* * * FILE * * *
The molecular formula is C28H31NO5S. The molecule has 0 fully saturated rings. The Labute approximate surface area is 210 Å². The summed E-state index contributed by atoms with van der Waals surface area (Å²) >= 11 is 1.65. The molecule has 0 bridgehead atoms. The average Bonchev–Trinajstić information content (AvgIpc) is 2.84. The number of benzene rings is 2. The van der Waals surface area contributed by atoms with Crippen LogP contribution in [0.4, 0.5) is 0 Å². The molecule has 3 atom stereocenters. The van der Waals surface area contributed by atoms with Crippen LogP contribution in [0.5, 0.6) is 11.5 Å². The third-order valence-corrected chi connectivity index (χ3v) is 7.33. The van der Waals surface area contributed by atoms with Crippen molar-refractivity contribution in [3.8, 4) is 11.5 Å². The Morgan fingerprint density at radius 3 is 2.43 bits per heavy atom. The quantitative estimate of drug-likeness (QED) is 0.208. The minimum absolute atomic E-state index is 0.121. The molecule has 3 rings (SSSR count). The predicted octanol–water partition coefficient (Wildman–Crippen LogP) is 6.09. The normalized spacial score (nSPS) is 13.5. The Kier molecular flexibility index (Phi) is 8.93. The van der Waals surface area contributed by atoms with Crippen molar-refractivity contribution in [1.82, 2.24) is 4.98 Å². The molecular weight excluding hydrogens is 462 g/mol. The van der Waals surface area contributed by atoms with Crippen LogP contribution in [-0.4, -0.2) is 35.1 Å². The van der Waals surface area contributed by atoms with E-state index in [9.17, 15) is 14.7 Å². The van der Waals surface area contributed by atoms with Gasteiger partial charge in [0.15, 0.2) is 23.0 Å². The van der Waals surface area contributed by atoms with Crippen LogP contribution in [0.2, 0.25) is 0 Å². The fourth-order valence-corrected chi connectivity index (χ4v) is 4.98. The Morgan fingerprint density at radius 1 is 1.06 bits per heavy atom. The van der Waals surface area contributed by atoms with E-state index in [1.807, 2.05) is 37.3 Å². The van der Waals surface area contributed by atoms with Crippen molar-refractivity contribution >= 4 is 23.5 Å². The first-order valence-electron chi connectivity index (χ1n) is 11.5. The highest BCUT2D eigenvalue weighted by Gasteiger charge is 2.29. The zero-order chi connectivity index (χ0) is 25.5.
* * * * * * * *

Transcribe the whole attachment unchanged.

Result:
The molecular formula is C28H31NO5S. The molecule has 0 fully saturated rings. The Labute approximate surface area is 210 Å². The summed E-state index contributed by atoms with van der Waals surface area (Å²) >= 11 is 1.65. The molecule has 0 bridgehead atoms. The average Bonchev–Trinajstić information content (AvgIpc) is 2.84. The number of benzene rings is 2. The van der Waals surface area contributed by atoms with Crippen LogP contribution in [0.4, 0.5) is 0 Å². The molecule has 3 atom stereocenters. The van der Waals surface area contributed by atoms with Crippen LogP contribution in [0.5, 0.6) is 11.5 Å². The third-order valence-corrected chi connectivity index (χ3v) is 7.33. The van der Waals surface area contributed by atoms with Crippen molar-refractivity contribution in [3.8, 4) is 11.5 Å². The Morgan fingerprint density at radius 3 is 2.43 bits per heavy atom. The quantitative estimate of drug-likeness (QED) is 0.208. The minimum absolute atomic E-state index is 0.121. The molecule has 3 rings (SSSR count). The predicted octanol–water partition coefficient (Wildman–Crippen LogP) is 6.09. The normalized spacial score (nSPS) is 13.5. The Kier molecular flexibility index (Phi) is 8.93. The van der Waals surface area contributed by atoms with Crippen molar-refractivity contribution in [1.82, 2.24) is 4.98 Å². The molecular weight excluding hydrogens is 462 g/mol. The van der Waals surface area contributed by atoms with Crippen LogP contribution in [-0.4, -0.2) is 35.1 Å². The van der Waals surface area contributed by atoms with E-state index in [9.17, 15) is 14.7 Å². The van der Waals surface area contributed by atoms with Gasteiger partial charge in [0.15, 0.2) is 23.0 Å². The van der Waals surface area contributed by atoms with Crippen LogP contribution in [0.2, 0.25) is 0 Å². The fourth-order valence-corrected chi connectivity index (χ4v) is 4.98. The Morgan fingerprint density at radius 1 is 1.06 bits per heavy atom. The van der Waals surface area contributed by atoms with E-state index in [1.807, 2.05) is 37.3 Å². The van der Waals surface area contributed by atoms with Crippen molar-refractivity contribution >= 4 is 23.5 Å². The first-order valence-electron chi connectivity index (χ1n) is 11.5. The highest BCUT2D eigenvalue weighted by Gasteiger charge is 2.29. The zero-order chi connectivity index (χ0) is 25.5.